The National Association of Realtors (NAR) said that existing home sales decelerated for the second straight month, down 3.2 percent in January. Sales of existing homes declined from 5.56 million units at the annual rate in December to 5.38 million in January, its slowest pace since September. Despite some easing in the past two months, the good news is that existing home sales remain not far from November’s rate, which was the fastest since February 2007.
The underlying data in January were mixed. Existing single-family home sales were off from an annualized 4.95 million units in December to 4.76 million in January, but condominium and co-op sales edged up from 610,000 to 620,000. Existing home sales were lower in every region of the country, with the largest decreases in the Midwest and West. On a year-over-year basis, sales were off by 3.2 percent.
Regarding the inventory of existing homes, there were 3.4 months of supply in January, up from 3.2 months in December but down from 4.2 months in September. As such, supplies have generally trended lower, which has helped to raise list prices. The median existing home sales price was $240,500 in January, up 5.8 percent from one year ago. NAR Chief Economist Lawrence Yun commented about the lack of supply in the press release, adding “It’s very clear that too many markets right now are becoming less affordable and desperately need more new listings to calm the speedy price growth.”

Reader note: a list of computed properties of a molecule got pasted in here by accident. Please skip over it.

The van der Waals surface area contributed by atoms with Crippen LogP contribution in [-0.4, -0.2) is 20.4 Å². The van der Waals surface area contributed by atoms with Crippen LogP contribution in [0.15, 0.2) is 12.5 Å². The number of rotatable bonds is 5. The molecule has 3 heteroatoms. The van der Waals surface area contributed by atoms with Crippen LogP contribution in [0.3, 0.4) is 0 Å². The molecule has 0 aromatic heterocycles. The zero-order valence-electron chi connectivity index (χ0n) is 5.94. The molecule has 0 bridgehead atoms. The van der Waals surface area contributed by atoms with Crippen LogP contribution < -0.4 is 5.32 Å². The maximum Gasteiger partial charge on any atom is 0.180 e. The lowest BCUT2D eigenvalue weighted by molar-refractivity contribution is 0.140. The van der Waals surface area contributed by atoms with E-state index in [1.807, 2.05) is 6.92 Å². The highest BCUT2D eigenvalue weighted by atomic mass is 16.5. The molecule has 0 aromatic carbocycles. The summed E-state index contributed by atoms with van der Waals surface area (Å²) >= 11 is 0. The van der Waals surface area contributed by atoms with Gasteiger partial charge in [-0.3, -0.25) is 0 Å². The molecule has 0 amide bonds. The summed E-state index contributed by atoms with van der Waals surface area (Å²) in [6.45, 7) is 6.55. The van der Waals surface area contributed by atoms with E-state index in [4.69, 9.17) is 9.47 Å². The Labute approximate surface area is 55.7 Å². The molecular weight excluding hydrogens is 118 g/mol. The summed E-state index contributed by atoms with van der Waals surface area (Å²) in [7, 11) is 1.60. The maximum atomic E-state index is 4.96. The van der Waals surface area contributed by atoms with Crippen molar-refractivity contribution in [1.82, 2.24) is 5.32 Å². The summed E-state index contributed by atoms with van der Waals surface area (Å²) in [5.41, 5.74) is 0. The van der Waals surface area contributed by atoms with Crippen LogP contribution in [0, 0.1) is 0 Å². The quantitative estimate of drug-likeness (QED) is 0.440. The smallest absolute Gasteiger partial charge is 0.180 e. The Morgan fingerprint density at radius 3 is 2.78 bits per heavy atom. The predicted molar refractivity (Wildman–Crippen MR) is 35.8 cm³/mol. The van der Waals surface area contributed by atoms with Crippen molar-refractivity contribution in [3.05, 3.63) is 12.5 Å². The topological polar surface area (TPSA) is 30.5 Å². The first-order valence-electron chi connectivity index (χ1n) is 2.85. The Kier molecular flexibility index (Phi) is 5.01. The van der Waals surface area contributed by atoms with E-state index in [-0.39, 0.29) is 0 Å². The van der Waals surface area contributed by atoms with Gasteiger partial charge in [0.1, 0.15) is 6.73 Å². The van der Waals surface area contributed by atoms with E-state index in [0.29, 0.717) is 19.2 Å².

Latest posts by Chad Moutray (see all)
- Record-High Perceptions about the Current Economy Lifts Consumer Confidence to Best Reading since 2004 - March 16, 2018
- JOLTS: 427,000 Manufacturing Job Openings in January, with Nonfarm Postings at a New All-Time High - March 16, 2018
- Manufacturing Production Rebounded in February, up 1.2%, with 2.5% Growth YOY, the Best Since July 2014 - March 16, 2018